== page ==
australia: Australia slowly bouncing back as campus destination for Indian students | India News

Hritish Kakati had a keen interest in sports and sports management since high school at Delhi Public School, Ghaziabad. When planning his higher education pathway, he found that Indian universities didn’t have much to offer in terms of infrastructure facilities and student experience for sports related courses.
A bachelor in business, sports management, at Deakin University, a public university in Victoria, Australia, seemed a good choice for him as he looked around for courses globally. But when Kakati finished high school, in 2020, international travel was completely disrupted because of the pandemic and universities in Australia and several other countries had shut their doors to international students.
“I lost an academic year because of the pandemic. But in 2021, when I started scouting for sports management courses, I was offered a scholarship that covered my tuition fees by Deakin University,” he remembers.
The scholarship was a big advantage and Kakati joined the course in July 2021; starting online and then moving to the campus in Melbourne in February 2022 after Australia reopened its borders to international students late in 2021. The processing of his student visa took around two months and Kakati was very relieved to be able to travel to Australia and join classes in person at campus.
“The whole experience of life on campus is important and I was missing a lot during my online classes. Everyone works here and it is important for sports management students to get internship and part-time work experiences,” he feels. Since he moved to Australia, he has done internships with formula 1 grand prix and is at present a part-time intern at an Australian football, or footy, club.
As of March 13, 2022, over 25,000 Indian students had arrived in Australia since the government announced opening of the borders to students on November 22, 2021, according to a spokesperson at the Australian high commission in Delhi. From November 22, 2021 (when the Australian government announced that the borders would open to students) to March 18, 2022, there were 28,785 student visa applications lodged by Indian nationals. India is Australia’s second largest source of international students. As of December 2021, there were 129,864 Indian student enrolments’ with Australian institutions.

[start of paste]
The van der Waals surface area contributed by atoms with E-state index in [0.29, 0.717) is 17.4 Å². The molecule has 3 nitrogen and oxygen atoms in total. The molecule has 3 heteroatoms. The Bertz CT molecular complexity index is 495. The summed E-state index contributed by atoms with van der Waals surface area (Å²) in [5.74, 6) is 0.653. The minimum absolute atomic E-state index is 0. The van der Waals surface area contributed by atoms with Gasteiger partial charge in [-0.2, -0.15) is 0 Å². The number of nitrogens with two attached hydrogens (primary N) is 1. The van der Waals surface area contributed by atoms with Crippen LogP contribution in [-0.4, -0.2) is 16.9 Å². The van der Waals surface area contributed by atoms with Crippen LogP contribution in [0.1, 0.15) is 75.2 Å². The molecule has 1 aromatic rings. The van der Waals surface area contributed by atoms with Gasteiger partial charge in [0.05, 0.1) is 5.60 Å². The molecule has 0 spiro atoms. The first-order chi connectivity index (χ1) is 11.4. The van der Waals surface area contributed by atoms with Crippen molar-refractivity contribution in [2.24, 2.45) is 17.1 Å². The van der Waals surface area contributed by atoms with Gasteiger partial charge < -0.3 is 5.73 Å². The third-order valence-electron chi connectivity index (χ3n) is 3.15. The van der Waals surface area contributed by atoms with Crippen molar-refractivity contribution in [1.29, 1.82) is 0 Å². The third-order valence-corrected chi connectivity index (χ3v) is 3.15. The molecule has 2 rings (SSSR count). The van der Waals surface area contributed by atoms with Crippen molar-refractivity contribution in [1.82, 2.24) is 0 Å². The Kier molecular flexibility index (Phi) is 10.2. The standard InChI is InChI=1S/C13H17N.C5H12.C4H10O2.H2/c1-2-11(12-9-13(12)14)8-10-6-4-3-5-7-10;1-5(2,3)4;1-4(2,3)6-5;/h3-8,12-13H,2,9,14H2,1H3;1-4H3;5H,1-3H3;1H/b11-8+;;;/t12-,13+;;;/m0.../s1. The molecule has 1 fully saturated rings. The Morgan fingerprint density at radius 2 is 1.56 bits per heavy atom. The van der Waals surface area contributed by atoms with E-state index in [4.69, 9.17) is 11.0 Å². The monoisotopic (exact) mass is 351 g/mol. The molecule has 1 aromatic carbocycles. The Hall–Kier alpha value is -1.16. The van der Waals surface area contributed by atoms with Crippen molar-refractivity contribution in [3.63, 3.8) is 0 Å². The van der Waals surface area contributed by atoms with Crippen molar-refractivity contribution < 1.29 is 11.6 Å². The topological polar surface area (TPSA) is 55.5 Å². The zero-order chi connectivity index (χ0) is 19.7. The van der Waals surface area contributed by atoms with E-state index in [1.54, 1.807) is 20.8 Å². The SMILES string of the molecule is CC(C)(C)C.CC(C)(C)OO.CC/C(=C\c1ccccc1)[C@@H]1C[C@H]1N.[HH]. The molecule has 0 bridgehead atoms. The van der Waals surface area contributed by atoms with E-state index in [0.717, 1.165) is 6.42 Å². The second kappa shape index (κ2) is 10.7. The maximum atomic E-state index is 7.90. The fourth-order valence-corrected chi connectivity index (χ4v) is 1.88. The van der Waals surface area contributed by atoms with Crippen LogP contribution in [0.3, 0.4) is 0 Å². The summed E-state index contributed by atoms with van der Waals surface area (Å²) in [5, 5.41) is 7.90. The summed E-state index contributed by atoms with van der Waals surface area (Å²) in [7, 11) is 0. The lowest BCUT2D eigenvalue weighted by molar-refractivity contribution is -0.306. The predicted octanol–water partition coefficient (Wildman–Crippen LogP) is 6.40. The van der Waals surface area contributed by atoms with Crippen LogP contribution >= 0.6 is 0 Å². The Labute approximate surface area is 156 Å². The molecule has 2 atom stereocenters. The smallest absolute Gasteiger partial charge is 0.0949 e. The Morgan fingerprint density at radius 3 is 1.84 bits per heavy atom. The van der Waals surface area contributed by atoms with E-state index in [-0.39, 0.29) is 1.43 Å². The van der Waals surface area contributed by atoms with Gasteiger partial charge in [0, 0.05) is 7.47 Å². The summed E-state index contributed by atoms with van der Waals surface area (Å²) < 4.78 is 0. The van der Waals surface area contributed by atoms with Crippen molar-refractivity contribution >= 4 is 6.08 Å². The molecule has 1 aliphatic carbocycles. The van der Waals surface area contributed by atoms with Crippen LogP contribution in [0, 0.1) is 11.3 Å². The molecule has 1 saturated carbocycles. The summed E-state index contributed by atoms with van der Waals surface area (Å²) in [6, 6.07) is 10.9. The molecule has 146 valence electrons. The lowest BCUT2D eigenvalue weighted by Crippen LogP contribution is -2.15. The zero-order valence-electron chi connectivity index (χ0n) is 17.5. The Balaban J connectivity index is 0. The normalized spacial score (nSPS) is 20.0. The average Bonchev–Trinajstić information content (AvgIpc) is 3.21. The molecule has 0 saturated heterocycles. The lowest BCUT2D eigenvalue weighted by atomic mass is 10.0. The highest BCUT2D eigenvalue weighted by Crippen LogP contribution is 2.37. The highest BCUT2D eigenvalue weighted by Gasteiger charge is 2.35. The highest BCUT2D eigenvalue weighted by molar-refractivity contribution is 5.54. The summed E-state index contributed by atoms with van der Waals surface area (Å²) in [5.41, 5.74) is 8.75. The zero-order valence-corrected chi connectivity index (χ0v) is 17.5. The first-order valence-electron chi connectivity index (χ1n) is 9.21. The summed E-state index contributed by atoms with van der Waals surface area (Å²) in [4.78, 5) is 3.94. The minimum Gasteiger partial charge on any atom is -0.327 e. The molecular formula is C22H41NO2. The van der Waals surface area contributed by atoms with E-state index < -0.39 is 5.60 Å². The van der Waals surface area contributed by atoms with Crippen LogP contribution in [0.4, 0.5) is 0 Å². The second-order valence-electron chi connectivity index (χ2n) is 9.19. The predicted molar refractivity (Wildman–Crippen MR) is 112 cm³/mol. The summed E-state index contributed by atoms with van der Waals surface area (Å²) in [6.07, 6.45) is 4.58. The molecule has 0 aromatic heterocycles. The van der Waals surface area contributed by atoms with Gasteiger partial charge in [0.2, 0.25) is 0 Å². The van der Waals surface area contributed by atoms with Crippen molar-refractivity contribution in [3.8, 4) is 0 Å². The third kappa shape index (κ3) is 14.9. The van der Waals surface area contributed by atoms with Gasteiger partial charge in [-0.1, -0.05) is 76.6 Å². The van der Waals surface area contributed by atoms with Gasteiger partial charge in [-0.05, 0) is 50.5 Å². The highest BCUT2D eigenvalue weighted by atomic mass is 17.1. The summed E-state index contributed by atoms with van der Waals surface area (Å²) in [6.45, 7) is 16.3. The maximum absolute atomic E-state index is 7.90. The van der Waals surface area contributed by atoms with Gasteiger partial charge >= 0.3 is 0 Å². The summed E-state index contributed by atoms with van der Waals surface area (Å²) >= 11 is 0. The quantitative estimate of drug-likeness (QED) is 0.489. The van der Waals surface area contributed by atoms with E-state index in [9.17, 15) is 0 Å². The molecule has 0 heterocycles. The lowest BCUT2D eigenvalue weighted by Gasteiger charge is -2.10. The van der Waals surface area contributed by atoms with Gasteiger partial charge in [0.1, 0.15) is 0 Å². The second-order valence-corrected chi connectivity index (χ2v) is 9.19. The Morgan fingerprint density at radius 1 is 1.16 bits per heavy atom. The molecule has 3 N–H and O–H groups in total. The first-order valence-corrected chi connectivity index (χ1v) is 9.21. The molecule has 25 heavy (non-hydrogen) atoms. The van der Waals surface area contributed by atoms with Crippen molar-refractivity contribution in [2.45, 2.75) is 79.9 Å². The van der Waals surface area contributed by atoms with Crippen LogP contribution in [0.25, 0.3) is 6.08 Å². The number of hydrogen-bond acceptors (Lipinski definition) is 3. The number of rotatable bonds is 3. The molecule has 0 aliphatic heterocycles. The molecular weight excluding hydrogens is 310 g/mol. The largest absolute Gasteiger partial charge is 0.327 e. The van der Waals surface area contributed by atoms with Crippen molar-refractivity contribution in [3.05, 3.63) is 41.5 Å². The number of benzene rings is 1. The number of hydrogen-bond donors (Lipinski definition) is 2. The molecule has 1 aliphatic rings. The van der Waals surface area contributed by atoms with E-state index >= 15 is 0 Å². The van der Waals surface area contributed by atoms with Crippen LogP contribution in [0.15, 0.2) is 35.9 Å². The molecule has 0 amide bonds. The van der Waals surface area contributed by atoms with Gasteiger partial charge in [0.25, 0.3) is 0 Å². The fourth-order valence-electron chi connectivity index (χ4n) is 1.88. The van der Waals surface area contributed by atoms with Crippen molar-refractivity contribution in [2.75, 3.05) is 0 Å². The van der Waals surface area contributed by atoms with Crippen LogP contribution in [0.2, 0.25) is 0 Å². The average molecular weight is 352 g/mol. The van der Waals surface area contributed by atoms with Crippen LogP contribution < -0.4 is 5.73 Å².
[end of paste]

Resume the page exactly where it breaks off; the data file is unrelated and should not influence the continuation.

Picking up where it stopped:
“The Australian government has worked hard to ensure that Indian students are able to return to Australia to commence their studies for semester 1 this year, with 15,310 visas granted from November 22, 2021 to March 18, 2022,” the spokesperson said.
Universities in Australia are upbeat about the increase and recovery in the number of Indian students.
“We’ve seen a steady increase in the number of Indian students on-campus since the re-opening of the borders. The students who were already enrolled earlier and pursuing their degrees online, travelled back to campus to complete the remainder of their degrees and the new students who enrolled for the March 2022 intake were among those who returned to Australia,” says Ravneet Pawha, deputy vice president, global and CEO, South Asia, Deakin University.
She adds that the July 2022 intake is in full swing and hundreds of applications of Indian students are being processed every week.
The availability of employment opportunities for students in Australia has made it an attractive campus destination for Indians. Now, the reopening the borders for international students is also helping meet some of Australia’s labour market needs.
“We have temporarily relaxed student visa work limits for all sectors of the Australia economy. This applies for ongoing students as well as new student arrivals who wish to take up a job prior to course commencement. This means international students can work before their course commences and work more than 40 hours a fortnight in any sector of the economy,” the spokesperson of the Australian high commission said.
The Australian government has, in fact, offered some concessions to international students and graduates to ensure they are not disadvantaged by the pandemic. One of the initiatives is the temporary graduate visa (TGV) programme that has increased the number of years that international students are allowed to live, study and work in Australia after they have finished their studies.
The length of stay for a bachelor’s degree STEM (science, technology, engineering and maths) graduate with first-class honours is extended from two to three years post-study. It was increased by one year for masters students who could work for three years if in the three large cities (Sydney, Melbourne and Brisbane) and additional 1-2 years if they live and work in regional areas.
The TGV continues to experience growth in the number of applications lodged despite border closures as a result of COVID-19, according to the spokesperson for the Australian high commission.